Dr. Patricia Feito, Family Medicine Physician at Baptist Health Primary Care, explains when you have a migraine it starts off as a headache. Some triggers and some different symptoms are multifactorial, such as dizziness, nausea, vomiting, feeling uncomfortable, neck stiffness or mood changes. The doctor says there is a hereditary link between migraines and familial inheritance.
Women are three times more likely than men to get migraines because of hormones. Dr. Patricia Feito, Family Medicine Physician at Baptist Health Primary Care, says estrogen plays a very big role and some symptoms of migraines can get better after menopause, because hormones drop. People with family history of migraines and with other medical conditions, like depression, anxiety, bipolar disorder, sleep disorders and epilepsy are also more likely to get migraines.
Five million people in the U.S experience at least one migraine attack per month. Dr. Patricia Feito, Family Medicine Physician at Baptist Health Primary Care, says the biggest trigger is stress. "We can't deny that obesity and being overweight are conditions that trigger migraines but stress is an utmost primary thing that we look at when we're dealing with migraine triggers," she explains. She points out a migraine is a headache, it is an intense throbbing symptom that occurs in areas of the brain and it has a lot to do with electrical conduction of the brain attached to vascular circulation, causing either constriction or dilation.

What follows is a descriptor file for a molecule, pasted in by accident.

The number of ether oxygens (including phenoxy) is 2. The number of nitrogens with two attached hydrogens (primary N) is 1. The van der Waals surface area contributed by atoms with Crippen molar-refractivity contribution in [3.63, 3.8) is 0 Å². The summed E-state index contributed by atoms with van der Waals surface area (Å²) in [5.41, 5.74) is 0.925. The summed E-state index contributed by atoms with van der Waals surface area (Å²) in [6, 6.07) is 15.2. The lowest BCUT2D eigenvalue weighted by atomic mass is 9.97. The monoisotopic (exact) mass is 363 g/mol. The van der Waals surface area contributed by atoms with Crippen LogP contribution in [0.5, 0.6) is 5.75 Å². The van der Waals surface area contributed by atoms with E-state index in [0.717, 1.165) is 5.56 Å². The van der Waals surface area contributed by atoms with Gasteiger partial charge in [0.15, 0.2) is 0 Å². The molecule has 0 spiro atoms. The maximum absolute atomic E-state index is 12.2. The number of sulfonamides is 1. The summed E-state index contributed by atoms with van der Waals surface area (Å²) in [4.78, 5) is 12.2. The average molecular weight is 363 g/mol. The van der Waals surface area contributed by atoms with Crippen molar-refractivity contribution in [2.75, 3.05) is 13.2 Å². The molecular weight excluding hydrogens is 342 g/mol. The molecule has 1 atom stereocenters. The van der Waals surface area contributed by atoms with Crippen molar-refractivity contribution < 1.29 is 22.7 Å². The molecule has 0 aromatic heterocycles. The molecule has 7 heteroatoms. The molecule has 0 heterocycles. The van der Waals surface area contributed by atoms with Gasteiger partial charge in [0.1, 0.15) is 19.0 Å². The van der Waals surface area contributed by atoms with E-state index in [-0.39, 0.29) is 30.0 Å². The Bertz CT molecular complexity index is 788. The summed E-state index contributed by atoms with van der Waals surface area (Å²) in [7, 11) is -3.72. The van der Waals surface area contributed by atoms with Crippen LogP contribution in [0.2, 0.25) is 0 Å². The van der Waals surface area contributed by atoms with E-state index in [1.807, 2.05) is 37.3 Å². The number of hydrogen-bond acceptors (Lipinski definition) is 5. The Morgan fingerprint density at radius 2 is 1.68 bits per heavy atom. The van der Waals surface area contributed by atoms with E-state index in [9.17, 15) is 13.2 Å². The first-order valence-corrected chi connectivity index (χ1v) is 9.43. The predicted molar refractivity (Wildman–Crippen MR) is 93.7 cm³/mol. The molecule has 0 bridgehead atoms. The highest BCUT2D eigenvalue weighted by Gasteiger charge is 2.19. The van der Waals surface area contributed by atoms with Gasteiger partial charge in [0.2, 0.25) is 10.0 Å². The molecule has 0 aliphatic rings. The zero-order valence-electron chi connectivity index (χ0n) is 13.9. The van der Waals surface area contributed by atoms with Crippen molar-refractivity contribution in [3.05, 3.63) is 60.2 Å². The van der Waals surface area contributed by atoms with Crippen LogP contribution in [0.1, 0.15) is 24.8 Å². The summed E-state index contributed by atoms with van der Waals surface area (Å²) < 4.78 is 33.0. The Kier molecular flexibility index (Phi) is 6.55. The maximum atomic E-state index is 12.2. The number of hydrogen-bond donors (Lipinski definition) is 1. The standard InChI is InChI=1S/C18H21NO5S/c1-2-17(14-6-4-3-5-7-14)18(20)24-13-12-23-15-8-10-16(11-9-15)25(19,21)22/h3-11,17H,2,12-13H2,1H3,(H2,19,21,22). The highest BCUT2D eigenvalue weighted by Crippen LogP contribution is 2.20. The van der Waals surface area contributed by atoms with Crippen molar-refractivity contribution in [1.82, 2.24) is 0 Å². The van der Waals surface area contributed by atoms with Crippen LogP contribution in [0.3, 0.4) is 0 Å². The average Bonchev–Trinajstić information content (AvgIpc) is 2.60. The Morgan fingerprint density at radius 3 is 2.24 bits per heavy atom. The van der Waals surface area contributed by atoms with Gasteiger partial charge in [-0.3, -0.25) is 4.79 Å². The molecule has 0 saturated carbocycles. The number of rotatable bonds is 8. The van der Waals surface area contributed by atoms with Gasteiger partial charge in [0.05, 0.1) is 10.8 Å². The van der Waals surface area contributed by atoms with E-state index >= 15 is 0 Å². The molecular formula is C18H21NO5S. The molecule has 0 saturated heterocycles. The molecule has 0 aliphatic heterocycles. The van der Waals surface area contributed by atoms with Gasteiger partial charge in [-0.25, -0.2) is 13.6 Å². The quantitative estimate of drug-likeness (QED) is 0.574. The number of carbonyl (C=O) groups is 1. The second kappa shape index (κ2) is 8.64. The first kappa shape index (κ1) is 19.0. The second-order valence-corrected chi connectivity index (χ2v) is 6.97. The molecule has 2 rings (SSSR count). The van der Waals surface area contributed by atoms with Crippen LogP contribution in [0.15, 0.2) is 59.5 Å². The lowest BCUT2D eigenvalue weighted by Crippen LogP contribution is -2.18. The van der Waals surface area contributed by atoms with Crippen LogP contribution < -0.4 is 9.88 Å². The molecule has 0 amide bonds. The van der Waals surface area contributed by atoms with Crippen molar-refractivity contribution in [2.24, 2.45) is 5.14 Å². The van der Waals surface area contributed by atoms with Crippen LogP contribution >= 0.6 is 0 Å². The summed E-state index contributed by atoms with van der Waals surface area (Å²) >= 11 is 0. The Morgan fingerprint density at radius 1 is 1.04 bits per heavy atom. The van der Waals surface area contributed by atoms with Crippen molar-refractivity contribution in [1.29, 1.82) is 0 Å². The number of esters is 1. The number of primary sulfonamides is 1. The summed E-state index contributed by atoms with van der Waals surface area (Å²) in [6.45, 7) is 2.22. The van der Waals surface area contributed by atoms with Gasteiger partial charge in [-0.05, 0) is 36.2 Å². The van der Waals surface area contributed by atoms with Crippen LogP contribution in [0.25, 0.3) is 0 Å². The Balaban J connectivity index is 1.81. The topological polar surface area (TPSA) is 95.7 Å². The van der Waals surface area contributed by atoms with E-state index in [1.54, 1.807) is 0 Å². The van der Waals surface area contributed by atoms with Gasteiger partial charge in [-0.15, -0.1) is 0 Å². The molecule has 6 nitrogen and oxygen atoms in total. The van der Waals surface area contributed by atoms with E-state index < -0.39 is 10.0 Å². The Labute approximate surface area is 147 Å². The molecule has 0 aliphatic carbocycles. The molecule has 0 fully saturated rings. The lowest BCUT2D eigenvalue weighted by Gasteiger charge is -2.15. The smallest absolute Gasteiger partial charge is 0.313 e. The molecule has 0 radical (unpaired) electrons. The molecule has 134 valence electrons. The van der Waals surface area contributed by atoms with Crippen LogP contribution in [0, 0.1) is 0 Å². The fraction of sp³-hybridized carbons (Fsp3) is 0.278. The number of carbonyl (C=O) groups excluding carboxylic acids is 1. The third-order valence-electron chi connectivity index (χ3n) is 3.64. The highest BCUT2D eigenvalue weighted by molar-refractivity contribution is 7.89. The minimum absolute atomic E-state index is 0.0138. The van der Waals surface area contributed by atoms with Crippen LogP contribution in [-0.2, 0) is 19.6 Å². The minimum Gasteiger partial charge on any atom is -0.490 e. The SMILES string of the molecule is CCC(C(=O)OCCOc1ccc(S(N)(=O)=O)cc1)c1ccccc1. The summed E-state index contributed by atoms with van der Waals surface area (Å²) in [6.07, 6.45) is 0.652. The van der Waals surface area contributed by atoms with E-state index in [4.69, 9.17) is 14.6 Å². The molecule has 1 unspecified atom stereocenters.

Dr. Patricia Feito, Family Medicine Physician at Baptist Health Primary Care, explains how women are more susceptible to getting migraines than men, because of hormones: "Every single month women go through their menstrual cycle, so what we're seeing with the premenstrual patients is that when they have a drop and a sharp decline in their estrogen during four to five days prior to their menstrual cycle that's when migraines are triggered." She also says into the menopausal years women tend to see an improvement in their migraines when it is associated with hormone variant.
Dr. Patricia Feito, Family Medicine Physician at Baptist Health Primary Care, says the treatment of migraine depends on what the headache logs look like, whether it is a migraine that is chronic, or if it is an acute onset of a migraine. "We ideally look for a multifactorial approach. If we are finding a trigger or response to their migraine, we take it away. Either too much or too little caffeine, alcohol, stress, sleep deprivation, medication, supplementation, we look at that in treatment plans," she says.